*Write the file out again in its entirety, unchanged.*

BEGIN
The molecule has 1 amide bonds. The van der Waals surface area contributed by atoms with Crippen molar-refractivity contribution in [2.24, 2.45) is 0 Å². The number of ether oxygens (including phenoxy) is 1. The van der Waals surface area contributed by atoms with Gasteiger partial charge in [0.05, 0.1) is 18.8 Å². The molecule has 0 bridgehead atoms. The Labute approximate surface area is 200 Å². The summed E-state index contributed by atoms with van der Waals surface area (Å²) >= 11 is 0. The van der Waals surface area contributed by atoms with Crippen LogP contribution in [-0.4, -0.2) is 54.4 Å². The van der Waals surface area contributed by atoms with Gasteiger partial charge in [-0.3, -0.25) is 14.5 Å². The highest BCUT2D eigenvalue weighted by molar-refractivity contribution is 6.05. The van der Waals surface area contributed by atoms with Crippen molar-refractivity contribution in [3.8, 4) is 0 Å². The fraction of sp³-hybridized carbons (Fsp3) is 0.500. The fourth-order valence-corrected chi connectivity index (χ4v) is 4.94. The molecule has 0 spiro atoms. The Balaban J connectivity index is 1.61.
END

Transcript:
The molecule has 1 amide bonds. The van der Waals surface area contributed by atoms with Crippen molar-refractivity contribution in [2.24, 2.45) is 0 Å². The number of ether oxygens (including phenoxy) is 1. The van der Waals surface area contributed by atoms with Gasteiger partial charge in [0.05, 0.1) is 18.8 Å². The molecule has 0 bridgehead atoms. The Labute approximate surface area is 200 Å². The summed E-state index contributed by atoms with van der Waals surface area (Å²) >= 11 is 0. The van der Waals surface area contributed by atoms with Crippen LogP contribution in [-0.4, -0.2) is 54.4 Å². The van der Waals surface area contributed by atoms with Gasteiger partial charge in [-0.3, -0.25) is 14.5 Å². The highest BCUT2D eigenvalue weighted by molar-refractivity contribution is 6.05. The van der Waals surface area contributed by atoms with Crippen molar-refractivity contribution in [3.8, 4) is 0 Å². The fraction of sp³-hybridized carbons (Fsp3) is 0.500. The fourth-order valence-corrected chi connectivity index (χ4v) is 4.94. The molecule has 0 spiro atoms. The Balaban J connectivity index is 1.61.